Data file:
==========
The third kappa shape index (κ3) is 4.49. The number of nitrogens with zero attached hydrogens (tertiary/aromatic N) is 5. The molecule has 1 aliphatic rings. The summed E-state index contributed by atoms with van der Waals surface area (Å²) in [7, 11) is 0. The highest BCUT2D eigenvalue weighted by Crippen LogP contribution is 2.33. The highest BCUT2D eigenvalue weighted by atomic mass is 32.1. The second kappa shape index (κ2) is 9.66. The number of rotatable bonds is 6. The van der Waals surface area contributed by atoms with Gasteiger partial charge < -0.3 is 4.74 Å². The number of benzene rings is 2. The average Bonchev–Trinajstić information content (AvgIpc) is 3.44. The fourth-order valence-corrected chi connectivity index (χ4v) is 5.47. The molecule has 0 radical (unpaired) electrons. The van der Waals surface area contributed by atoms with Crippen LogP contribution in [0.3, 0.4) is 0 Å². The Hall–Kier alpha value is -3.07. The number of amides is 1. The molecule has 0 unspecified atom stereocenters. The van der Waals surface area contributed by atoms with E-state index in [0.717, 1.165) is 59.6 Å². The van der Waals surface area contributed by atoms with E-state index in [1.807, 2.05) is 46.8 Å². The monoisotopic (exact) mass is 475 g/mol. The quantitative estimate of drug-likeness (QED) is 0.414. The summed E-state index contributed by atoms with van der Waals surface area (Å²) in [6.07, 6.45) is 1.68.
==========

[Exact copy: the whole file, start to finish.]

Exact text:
The third kappa shape index (κ3) is 4.49. The number of nitrogens with zero attached hydrogens (tertiary/aromatic N) is 5. The molecule has 1 aliphatic rings. The summed E-state index contributed by atoms with van der Waals surface area (Å²) in [7, 11) is 0. The highest BCUT2D eigenvalue weighted by Crippen LogP contribution is 2.33. The highest BCUT2D eigenvalue weighted by atomic mass is 32.1. The second kappa shape index (κ2) is 9.66. The number of rotatable bonds is 6. The van der Waals surface area contributed by atoms with Gasteiger partial charge < -0.3 is 4.74 Å². The number of benzene rings is 2. The average Bonchev–Trinajstić information content (AvgIpc) is 3.44. The fourth-order valence-corrected chi connectivity index (χ4v) is 5.47. The molecule has 0 radical (unpaired) electrons. The van der Waals surface area contributed by atoms with Crippen LogP contribution in [0.3, 0.4) is 0 Å². The Hall–Kier alpha value is -3.07. The number of amides is 1. The molecule has 0 unspecified atom stereocenters. The van der Waals surface area contributed by atoms with E-state index in [0.717, 1.165) is 59.6 Å². The van der Waals surface area contributed by atoms with E-state index in [1.807, 2.05) is 46.8 Å². The monoisotopic (exact) mass is 475 g/mol. The quantitative estimate of drug-likeness (QED) is 0.414. The summed E-state index contributed by atoms with van der Waals surface area (Å²) in [6.07, 6.45) is 1.68.